BDNF-TrkB signaling in striatopallidal neurons controls inhibition of locomotor behavior.
Besusso D., Geibel M., Kramer D., Schneider T., Pendolino V., Picconi B., Calabresi P., Bannerman DM., Minichiello L.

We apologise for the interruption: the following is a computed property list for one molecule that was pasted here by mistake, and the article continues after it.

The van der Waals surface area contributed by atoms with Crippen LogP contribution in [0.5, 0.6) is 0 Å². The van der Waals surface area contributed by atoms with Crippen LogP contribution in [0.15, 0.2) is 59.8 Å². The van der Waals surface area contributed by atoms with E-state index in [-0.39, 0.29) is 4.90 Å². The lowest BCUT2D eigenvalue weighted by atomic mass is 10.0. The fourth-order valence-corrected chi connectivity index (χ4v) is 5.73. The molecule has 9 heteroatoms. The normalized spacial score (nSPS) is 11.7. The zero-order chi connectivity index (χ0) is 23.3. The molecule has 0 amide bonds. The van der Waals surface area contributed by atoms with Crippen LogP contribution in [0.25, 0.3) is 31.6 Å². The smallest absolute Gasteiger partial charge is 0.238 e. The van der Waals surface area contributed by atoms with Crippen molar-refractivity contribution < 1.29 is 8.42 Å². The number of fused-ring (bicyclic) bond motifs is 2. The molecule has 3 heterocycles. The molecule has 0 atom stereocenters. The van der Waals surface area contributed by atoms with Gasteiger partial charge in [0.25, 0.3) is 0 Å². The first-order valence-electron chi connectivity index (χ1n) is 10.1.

The physiology of brain-derived neurotrophic factor signaling in enkephalinergic striatopallidal neurons is poorly understood. Changes in cortical Bdnf expression levels, and/or impairment in brain-derived neurotrophic factor anterograde transport induced by mutant huntingtin (mHdh) are believed to cause striatopallidal neuron vulnerability in early-stage Huntington's disease. Although several studies have confirmed a link between altered cortical brain-derived neurotrophic factor signaling and striatal vulnerability, it is not known whether the effects are mediated via the brain-derived neurotrophic factor receptor TrkB, and whether they are direct or indirect. Using a novel genetic mouse model, here, we show that selective removal of brain-derived neurotrophic factor-TrkB signaling from enkephalinergic striatal targets unexpectedly leads to spontaneous and drug-induced hyperlocomotion. This is associated with dopamine D2 receptor-dependent increased striatal protein kinase C and MAP kinase activation, resulting in altered intrinsic activation of striatal enkephalinergic neurons. Therefore, brain-derived neurotrophic factor/TrkB signaling in striatopallidal neurons controls inhibition of locomotor behavior by modulating neuronal activity in response to excitatory input through the protein kinase C/MAP kinase pathway.